Day 8, our trip is drawing closer to an end. I am missing home but I also know I will miss Norway once I am on my plane back to Singapore. Today, we fly from Trondheim to Tromsø — no train, no bus, no boats. However, the turbulence we had on board was the most frightening I have ever encountered.
Thank goodness we landed safely.
I fell in love with Tromsø the very moment I stepped out of the airport. For some reason, air seems fresher and oh my, the snow I miss seeing since leaving Oslo is back.
Tromsø is the 9th largest urban area in Norway by population and the 7th largest city in Norway by size. Most of Tromsø, including the city centre is located on the small island of Tromsøya, 350km north of the Arctic Circle. The city centre contains the highest number of old wooden houses in Northern Norway, the oldest house dating from 1789.
The Artic Cathedral, a modern church from 1965 is definitely the most famous landmark in Tromsø.
This hotel was under renovation during our visit — not pleasing I must say. There were noise, dust and we had to have our breakfast in a makeshift ballroom/hall. If only the breakfast is as good as the one in Trondheim but no, no way near. If it wasn’t the renovation, I will surely like it more because its location is so beautiful, overlooking the bridge and mountains.
Tips: please check if the hotel is under any form of renovation before booking.
Rica Ishavshotel Fredrik Langes Gate 2, 9008 Tromsø, Norway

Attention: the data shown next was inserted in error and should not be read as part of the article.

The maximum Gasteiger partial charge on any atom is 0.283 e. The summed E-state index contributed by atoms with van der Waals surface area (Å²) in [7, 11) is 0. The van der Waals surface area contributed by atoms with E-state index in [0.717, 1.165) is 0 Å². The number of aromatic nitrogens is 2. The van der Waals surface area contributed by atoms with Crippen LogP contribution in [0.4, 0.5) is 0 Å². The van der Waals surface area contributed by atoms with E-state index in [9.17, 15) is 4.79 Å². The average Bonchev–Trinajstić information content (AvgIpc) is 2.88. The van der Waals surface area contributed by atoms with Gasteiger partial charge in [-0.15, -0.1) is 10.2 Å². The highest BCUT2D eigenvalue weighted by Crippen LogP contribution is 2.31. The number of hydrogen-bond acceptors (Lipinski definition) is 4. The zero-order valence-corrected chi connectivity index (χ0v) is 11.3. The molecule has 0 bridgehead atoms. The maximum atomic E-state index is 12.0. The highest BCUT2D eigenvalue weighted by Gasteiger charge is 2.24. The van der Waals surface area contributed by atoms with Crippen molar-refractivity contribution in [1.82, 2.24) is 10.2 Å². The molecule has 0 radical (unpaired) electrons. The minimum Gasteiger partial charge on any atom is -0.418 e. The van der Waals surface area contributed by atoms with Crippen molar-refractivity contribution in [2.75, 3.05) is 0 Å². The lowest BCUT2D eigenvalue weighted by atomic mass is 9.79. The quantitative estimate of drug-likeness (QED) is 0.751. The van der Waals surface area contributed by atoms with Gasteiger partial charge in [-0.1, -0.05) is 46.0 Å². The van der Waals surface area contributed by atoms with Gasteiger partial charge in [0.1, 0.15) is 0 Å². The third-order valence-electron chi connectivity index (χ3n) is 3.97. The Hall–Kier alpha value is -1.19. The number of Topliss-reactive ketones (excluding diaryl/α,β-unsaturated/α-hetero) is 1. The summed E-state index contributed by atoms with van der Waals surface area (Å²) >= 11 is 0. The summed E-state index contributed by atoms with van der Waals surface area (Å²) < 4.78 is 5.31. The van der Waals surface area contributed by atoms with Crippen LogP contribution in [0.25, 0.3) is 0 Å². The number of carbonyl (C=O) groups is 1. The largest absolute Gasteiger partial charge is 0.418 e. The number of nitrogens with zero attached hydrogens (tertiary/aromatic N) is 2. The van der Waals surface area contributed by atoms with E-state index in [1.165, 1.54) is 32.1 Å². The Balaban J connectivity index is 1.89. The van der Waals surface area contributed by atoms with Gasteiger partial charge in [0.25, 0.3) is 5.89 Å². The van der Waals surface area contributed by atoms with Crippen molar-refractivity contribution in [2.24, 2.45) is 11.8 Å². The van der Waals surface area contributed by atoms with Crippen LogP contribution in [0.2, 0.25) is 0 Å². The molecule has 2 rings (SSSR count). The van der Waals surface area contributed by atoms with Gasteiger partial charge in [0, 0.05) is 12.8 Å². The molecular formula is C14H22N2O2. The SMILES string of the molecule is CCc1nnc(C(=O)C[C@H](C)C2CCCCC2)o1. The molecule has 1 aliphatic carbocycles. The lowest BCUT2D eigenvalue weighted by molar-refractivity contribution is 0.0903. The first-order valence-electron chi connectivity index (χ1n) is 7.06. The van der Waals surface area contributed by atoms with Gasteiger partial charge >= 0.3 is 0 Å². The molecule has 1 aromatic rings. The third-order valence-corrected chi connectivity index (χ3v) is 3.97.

Right outside the lobby of our hotel. Beautiful weather once again with breathtaking backdrop.
After checking into our hotel, it’s time for lunch and we opted for some pizza — huge pizza in fact. So delicious on a cold, cold day.
This area has been inhabited since the end of ice age. Archeological excavations in Tønsvika, just outside the city limits have turned up artifacts and remains of buildings estimated to be 9,000 – 10,000 years old.
Tromsø experiences a subarctic climate because winter temperatures are just cold enough to qualify and the summer season is short. However, the weather and precipitation amount and pattern, with maximum precipitation in autumn and early winter, as well as lack of permafrost, are atypical for subarctic areas.
Tromsø has a reputation in Norway for getting a lot of snow in the winter although there is a lot of variation from year to year. The all-time record for snow depth was set on 29 April 1997, when the meteorological station on top of Tromsøya recorded 240 centimetres (94.5 in) of snow on the ground.
The lowest temperature ever recorded is −18.4 °C (−1.1 °F), in February 1966. However, at the airport, also in the city, the lowest ever recording is −20.1 °C (−4.2 °F) in February 1985. The January average daily maximum is −2.2 °C (28.0 °F). Summers are rather cool, with average high and low temperature in July of 15.3 °C (59.5 °F) and 8.7 °C (47.7 °F).
The Midnight Sun occurs from about 18 May to 26 July, but the mountains in the north block the view of the midnight sun for a few days, meaning that one can see the sun from about 21 May to 21 July. Owing to Tromsø’s high latitude, twilight is long, meaning there is no real darkness between late April and mid-August.
The sun remains below the horizon during the Polar Night from about 26 November to 15 January, but owing to the mountains the sun is not visible from 21 November to 21 January. The return of the sun is an occasion for celebration. However, because of the twilight, there is some daylight for a couple of hours even around midwinter, often with bluish light. The nights shorten quickly, and by 21 February the sun is above the horizon from 7:45 am to 4:10 pm, and 1 April from 5:50 am to 7:50 pm (daylight saving time).
All information above extracted from Wikipedia.
Tromsø is a very gracious and romantic city. It’s quite and slow-moving (could be due to the season we visited). We spent 2 nights here and wished we stayed longer so we can do more — like snowshoeing, ice fishing etc.
Next post will be all about chasing the dancing light.
Thank you for looking.